Machine Learning- The Driving Force of Industrial Automation
With the growing changes in the customer behavior in regard to product quality and customization, it is difficult for the businesses to make changes in their system. That is where Machine Learning (ML) benefits the industries. ML is a subset of AI and empowers the computers to learn automatically from the data inputs and applies that information without any human intervention. ML aids in optimizing the production and supply chain efficiency, fraud detection, risk analysis and risk mitigation, portfolio management, GPS based predictions, targeted marketing campaigns, to name a few.
Machine Learning algorithms are categorized as:
Supervised Machine Learning
This model needs to have a dataset with some observations and labels of the observations that can be used to predict the future events.
Unsupervised Machine Learning
This model needs to have a dataset with some observations without the need of labels of the observations. It does not predict the right output but explores the data and draws inferences from the data sets.
Semi-supervised Machine Learning
This model is positioned between the supervised and unsupervised Machine Learning families. It uses both labeled as well as unlabeled data.
Industries generate tons of valuable data in a single day. With the right industrial AI models, all the raw data can be turned in to useful insights that can lead the designers or engineers in to discovering new ways to improve and update according to the latest technologies.
Improve Product and Service Quality through computer vision
Computer vision tends to replicate the functionalities of human vision and extract important information from the images and videos. Computer vision operates on three main elements that include visual data, high-processing computers and smart algorithms. From the industrial automation perspective, this contributes to the overall increase in production, efficiency, plant safety and security.
Enhance Manufacturing techniques and handle conceptual data with Data-driven Deep Learning and Cognitive Computing
Deep Learning uses ML techniques based on artificial neural networks and is capable of extracting high-level insights from the raw data inputs. Cognitive computing is attentive on comprehending and reasoning at an advanced level, and is capable of handling even symbolic or conceptual data.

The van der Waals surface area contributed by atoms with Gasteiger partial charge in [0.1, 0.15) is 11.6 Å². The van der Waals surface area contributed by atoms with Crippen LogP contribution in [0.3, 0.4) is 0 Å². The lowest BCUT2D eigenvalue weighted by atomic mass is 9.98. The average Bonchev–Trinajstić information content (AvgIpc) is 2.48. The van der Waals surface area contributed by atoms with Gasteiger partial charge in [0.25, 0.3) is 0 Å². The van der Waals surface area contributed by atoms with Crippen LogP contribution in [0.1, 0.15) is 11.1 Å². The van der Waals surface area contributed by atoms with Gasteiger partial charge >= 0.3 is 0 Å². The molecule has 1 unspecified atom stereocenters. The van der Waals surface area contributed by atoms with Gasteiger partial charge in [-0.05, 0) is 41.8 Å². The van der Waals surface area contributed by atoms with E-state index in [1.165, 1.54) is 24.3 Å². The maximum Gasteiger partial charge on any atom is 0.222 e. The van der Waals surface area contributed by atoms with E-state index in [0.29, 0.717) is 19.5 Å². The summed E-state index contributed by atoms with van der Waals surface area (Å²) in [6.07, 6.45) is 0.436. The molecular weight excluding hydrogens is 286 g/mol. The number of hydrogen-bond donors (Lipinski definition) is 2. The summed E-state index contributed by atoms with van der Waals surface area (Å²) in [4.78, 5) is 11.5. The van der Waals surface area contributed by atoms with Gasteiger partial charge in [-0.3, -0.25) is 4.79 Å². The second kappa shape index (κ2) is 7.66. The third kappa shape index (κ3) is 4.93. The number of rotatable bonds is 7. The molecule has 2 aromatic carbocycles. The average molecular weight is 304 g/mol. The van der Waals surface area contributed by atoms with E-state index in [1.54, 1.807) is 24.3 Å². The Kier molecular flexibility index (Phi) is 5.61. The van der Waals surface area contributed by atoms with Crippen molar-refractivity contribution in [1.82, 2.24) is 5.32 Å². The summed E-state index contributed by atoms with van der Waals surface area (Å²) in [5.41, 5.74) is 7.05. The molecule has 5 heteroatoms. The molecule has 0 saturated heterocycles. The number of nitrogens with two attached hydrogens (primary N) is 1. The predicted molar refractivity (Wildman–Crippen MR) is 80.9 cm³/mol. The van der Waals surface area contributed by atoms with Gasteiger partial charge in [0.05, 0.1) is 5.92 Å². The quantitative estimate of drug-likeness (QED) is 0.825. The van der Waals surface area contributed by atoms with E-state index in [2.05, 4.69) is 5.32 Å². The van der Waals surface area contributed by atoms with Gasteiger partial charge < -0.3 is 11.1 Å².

Boost Productivity and Safety with Collaboration Robots (Cobots) and Digital Twins
Cobots play a significant role in industries or laboratories. These autonomous systems intend to work alongside humans to pick, place, inject, analyze and pack items. They can also keep track of motion and avoid accidents or errors. Digital Twins can decrease the downtime and cost to set up such robotic systems.
Aid in Decision making with Reinforcement learning and Big Data Analytics
Reinforcement learning is a cutting-edge ML technique that attempts to train the ML models for advanced decision making. The ML model uses trial and error to find the appropriate solution to any complex problem. This technique is widely used in games but it can also shape other industries. Big Data Analytics enables to discover valuable patterns, trends, correlations and preferences for industries to take better decisions.
Making Machine Learning accessible to the end-user with AI-enabled chips
The cloud servers hold most of the computational, storage and networking capabilities. Cloud-based services are great for those who have access to reliable connection and high-speed internet but they are unattainable for those in remote areas. AI-enabled chips can provide access to intelligence without cloud-based services and benefit the industries, especially the ones operating in the remote areas.
Analyze and Predict Future Trends by Deep Learning Platforms
Deep Learning models use unstructured data sets to predict the future trends. Deep learning is crucial for image and speech recognition and depends on three different factors including intelligent algorithms, tons of data and Graphics Processing Unit (GPU) to accelerate learning.
Now AI is playing an increasingly bigger role in our lives. It appears in everything from manufacturing, retail, education and scientific research to banking, criminal justice, hiring and entertainment, to name a few. However, the more we trust this new technology to take important decisions, the higher is the chance for large-scale errors. To prevent such errors, we must understand how and why AI reaches certain conclusions. The two terms which come up in the mind while thinking about improving AI are:
Explainable AI– It comprises of techniques that allow systems to explain their decision making and also offer insight in to the weak and strong parts of their thinking. It will enable us to know how much we can rely on AI results and how to make improvements.
Auditable AI– It takes the help of third parties to test the thinking of the AI system by giving varied queries and measuring the results to find flawed thinking or errors.
Future Trends of Industrial Automation
Further Expansion of IIoT with Predictive Analytics
Predictive maintenance programs are used to track equipment real-time to enhance responsiveness and decrease unplanned outages, resulting in safer operations, lower expenses and higher customer satisfaction.
Increased Implementation of VR and AR Tools